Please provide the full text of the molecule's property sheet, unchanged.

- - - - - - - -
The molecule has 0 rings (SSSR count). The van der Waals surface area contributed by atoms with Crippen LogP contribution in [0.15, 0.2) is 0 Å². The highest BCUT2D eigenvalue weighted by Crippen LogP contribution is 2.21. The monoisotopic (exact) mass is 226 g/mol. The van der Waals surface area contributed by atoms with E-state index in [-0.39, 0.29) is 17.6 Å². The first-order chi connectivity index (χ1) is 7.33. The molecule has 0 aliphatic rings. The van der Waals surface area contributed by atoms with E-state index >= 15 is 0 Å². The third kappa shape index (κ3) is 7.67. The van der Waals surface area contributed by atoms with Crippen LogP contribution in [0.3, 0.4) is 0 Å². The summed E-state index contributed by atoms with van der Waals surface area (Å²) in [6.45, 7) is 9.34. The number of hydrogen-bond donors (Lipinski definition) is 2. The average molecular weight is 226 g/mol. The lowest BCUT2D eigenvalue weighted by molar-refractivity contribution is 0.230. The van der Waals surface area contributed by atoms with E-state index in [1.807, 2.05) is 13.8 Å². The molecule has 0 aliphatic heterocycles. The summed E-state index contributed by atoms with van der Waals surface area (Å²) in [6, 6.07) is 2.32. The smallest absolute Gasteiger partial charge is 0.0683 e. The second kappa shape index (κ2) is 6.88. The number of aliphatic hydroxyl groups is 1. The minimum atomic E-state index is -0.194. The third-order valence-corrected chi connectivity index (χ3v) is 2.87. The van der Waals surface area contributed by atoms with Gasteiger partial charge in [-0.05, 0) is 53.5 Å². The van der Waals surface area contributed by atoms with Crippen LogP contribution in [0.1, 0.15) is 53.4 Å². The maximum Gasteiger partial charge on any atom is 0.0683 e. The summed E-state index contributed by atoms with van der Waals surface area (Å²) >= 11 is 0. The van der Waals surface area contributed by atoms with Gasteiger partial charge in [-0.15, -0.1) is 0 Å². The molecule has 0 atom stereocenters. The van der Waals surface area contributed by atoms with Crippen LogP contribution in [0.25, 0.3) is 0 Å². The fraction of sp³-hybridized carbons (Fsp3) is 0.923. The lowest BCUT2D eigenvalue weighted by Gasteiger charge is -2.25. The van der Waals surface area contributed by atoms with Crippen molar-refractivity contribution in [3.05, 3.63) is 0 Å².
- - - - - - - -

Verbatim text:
The molecule has 0 rings (SSSR count). The van der Waals surface area contributed by atoms with Crippen LogP contribution in [0.15, 0.2) is 0 Å². The highest BCUT2D eigenvalue weighted by Crippen LogP contribution is 2.21. The monoisotopic (exact) mass is 226 g/mol. The van der Waals surface area contributed by atoms with E-state index in [-0.39, 0.29) is 17.6 Å². The first-order chi connectivity index (χ1) is 7.33. The molecule has 0 aliphatic rings. The van der Waals surface area contributed by atoms with E-state index >= 15 is 0 Å². The third kappa shape index (κ3) is 7.67. The van der Waals surface area contributed by atoms with Crippen LogP contribution in [0.3, 0.4) is 0 Å². The summed E-state index contributed by atoms with van der Waals surface area (Å²) in [6.45, 7) is 9.34. The number of hydrogen-bond donors (Lipinski definition) is 2. The average molecular weight is 226 g/mol. The lowest BCUT2D eigenvalue weighted by molar-refractivity contribution is 0.230. The van der Waals surface area contributed by atoms with E-state index in [1.807, 2.05) is 13.8 Å². The molecule has 0 aliphatic heterocycles. The summed E-state index contributed by atoms with van der Waals surface area (Å²) in [6, 6.07) is 2.32. The smallest absolute Gasteiger partial charge is 0.0683 e. The second kappa shape index (κ2) is 6.88. The number of aliphatic hydroxyl groups is 1. The minimum atomic E-state index is -0.194. The third-order valence-corrected chi connectivity index (χ3v) is 2.87. The van der Waals surface area contributed by atoms with Gasteiger partial charge in [-0.05, 0) is 53.5 Å². The van der Waals surface area contributed by atoms with Crippen LogP contribution in [0.1, 0.15) is 53.4 Å². The maximum Gasteiger partial charge on any atom is 0.0683 e. The summed E-state index contributed by atoms with van der Waals surface area (Å²) >= 11 is 0. The van der Waals surface area contributed by atoms with Gasteiger partial charge in [-0.15, -0.1) is 0 Å². The molecule has 0 atom stereocenters. The van der Waals surface area contributed by atoms with Crippen LogP contribution in [0.25, 0.3) is 0 Å². The fraction of sp³-hybridized carbons (Fsp3) is 0.923. The lowest BCUT2D eigenvalue weighted by Gasteiger charge is -2.25. The van der Waals surface area contributed by atoms with Crippen molar-refractivity contribution in [3.05, 3.63) is 0 Å².